Phillip Pullman. Photo: Asta AFP via The Independent
If there is anything that the accolades and golden stickers dripping from the jacket of La Belle Sauvage suggest, it is that British fantasy author Philip Pullman has risen above criticism. He certainly needs no introduction. Nor, apparently, does his new trilogy, The Book of Dust, of which La Belle Sauvage is the first installment. Given its dryness, geriatric leftyism, and ability to irritate, the novel introduces a series that seems more aptly titled than was intended.
Basking in the worldwide success of his previous trilogy, His Dark Materials, the author feels free to approach creative writing as pronouncements rather than performances—that is, sermonizing allegories from the high pulpit of anti-Christendom.
Pullman’s alternate Earth is run by the Church, or more specifically, its political wing, the Magisterium, a tyrannical organization combining elements of a medieval theocracy and Nazism. In addition to putting down free speech and honest scientific inquiry, the Magisterium also conducts hideous experiments concerning the nature of human existence, seeking to manipulate or suppress discoveries in the light of its established dogma.
All of this, Pullman has claimed, is a counter-Narnian crusade to wrest spirituality away from the Church and to repaganise it. His reimagining of the New Testament under the title The Good Man Jesus and the Scoundrel Christ (2010) tells you all you need to know on that score. Unlike C.S. Lewis—whose works he can fairly be said to despise—Pullman employs few analogies in his fiction. The Church is the Church; England is England; universities are universities; scholars are scholars. The academic heroes and theocratic villains of Pullman’s morality play wear no masks; they offer no fluidity, and afford no adaptation.
As a result, we are left with not so much a work of fantasy as the exasperated propaganda of an anti-Christian activist—the kind who would rather bubblewrap his ideas as “children’s fiction” than write an earnest piece of cultural criticism for intellectual forums. Lewis did both, keep in mind, and Philip Pullman is no C.S. Lewis.
La Belle Sauvage is not The Golden Compass either. Success tends to weaken the efforts of popular writers, and the newest addition to Pullman’s universe lacks its precursors’ glitter. Set ten years before the opening events of His Dark Materials, La Belle Sauvage tells how Lyra Belacqua ended up in Oxford as an infant, and of the violence and intrigue leading to her claim on academic sanctuary. The protagonist is a working-class boy this time—11-year-old Malcolm Polstead, the son of innkeepers—whose curiosity and helpfulness get him tangled up between the Church’s secret police and the heroic secret society of university scholars who oppose them.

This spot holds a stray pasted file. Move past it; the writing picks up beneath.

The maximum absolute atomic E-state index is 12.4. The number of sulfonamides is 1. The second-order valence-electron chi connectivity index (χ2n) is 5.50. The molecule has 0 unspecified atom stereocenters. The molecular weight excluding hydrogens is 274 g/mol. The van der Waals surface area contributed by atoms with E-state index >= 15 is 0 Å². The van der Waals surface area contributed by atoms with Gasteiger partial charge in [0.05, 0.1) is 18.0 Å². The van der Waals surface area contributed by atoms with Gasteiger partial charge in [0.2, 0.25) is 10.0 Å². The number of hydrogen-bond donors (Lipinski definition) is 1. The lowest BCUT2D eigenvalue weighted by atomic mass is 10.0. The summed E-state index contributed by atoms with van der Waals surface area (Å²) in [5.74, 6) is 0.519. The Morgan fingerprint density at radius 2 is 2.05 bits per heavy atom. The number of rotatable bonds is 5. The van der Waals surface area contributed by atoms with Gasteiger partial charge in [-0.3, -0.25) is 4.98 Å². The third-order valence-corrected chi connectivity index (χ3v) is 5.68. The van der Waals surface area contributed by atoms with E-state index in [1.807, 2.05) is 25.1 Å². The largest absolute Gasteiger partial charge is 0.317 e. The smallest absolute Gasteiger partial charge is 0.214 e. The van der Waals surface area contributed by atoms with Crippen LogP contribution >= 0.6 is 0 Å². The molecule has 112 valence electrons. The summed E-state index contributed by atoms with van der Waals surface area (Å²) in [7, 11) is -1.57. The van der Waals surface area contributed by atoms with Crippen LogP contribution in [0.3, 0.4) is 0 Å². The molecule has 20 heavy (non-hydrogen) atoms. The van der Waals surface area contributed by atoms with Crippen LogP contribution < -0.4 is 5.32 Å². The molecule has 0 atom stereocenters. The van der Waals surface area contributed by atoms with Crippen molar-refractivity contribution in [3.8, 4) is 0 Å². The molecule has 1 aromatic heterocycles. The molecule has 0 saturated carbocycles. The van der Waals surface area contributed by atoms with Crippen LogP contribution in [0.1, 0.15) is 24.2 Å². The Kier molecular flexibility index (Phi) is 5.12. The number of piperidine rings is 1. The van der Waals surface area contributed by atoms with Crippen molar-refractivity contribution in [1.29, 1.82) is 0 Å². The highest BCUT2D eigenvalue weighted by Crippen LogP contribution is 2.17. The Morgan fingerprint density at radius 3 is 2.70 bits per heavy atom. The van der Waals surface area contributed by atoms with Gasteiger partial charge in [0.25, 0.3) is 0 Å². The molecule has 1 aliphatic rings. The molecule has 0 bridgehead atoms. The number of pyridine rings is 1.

Relying largely on the stages set in His Dark Materials, the world is not so much described in La Belle Sauvage as presented, making its fictional arrangements and contrivances all the more striking. Society is split between educated elites and the working class, the latter distinguished—as in J.K. Rowling’s less memorable works—by their phoneticized speech (“’cause,” “’spect”, “’em,” “en’t”, etc.).
As Pullman—a former educator—portrays him, Malcolm is too smart for his kind, and ripe for liberation from it. Unlike his parents, he loves reading, and immediately earns the affection of Hannah Relf, a historian of ideas at Oxford, and member of the scientific secret society known as Oakley Street. Malcolm becomes a bit of a spy for Dr. Relf, looking in on the baby recently left at the Priory of St. Rosamund, where he serves as an errand boy. It is not long, however, before Malcolm’s spycraft lands him in deep water, quite literally, when a flood of historic proportions (likely due to climate change) threatens the region.
The second half of the novel is plotted like a thriller, as an agent of the Magisterium’s sinister Consistorial Court of Discipline (CCD) stalks Malcolm and Lyra down the river.
Millions have no doubt enjoyed Pullman’s dark fantasy world while remaining oblivious to or dismissive of its messages. It is difficult to say at what age or level of political self-awareness the undertones of His Dark Materials’ dystopia become deafening to a reader. And while La Belle Sauvage lacks the shrewd theological contrivances of the previous novels, its bluntness—especially as a culturally celebrated work—is a shock to civility.
There is a scene where a representative of the Magisterium’s “Order of St. Alexander” enters Malcolm’s elementary school looking for information on dissenters. She tells them the story of a boy who betrayed his parents to the Church for harbouring pagans. The parents were executed, while the boy, Alexander, went on to earn his sainthood. Inspired by this tale, Malcolm’s classmates rush to join the order, receiving badges, while the teachers who oppose the campaign go missing one-by-one. Malcolm resists it, as should we all if faced with such evil. But rather than teach vigilance against all tyranny—as Orwell does, for example—the author focuses his hatred on a real institution, not allowing the reader to interpret its warning subjectively. One wonders if schoolchildren, after reading La Belle Sauvage, would be at all loath to rat on their Christian acquaintances to secular inquisitions.
For the progressivist choir, La Belle Sauvage will stand above reproach. For others it will be a cheap shot, and a cowardly one, especially given the persecution of Christians around the world. If it is relevance Pullman seeks, why flog the dead horse? Hasn’t his cassocked bogeyman already been beaten into dust?
Harley J. Sims is a writer and independent scholar currently living on a mountainside near Vancouver, British Columbia. He can be reached on his website at http://www.harleyjsims.webs.com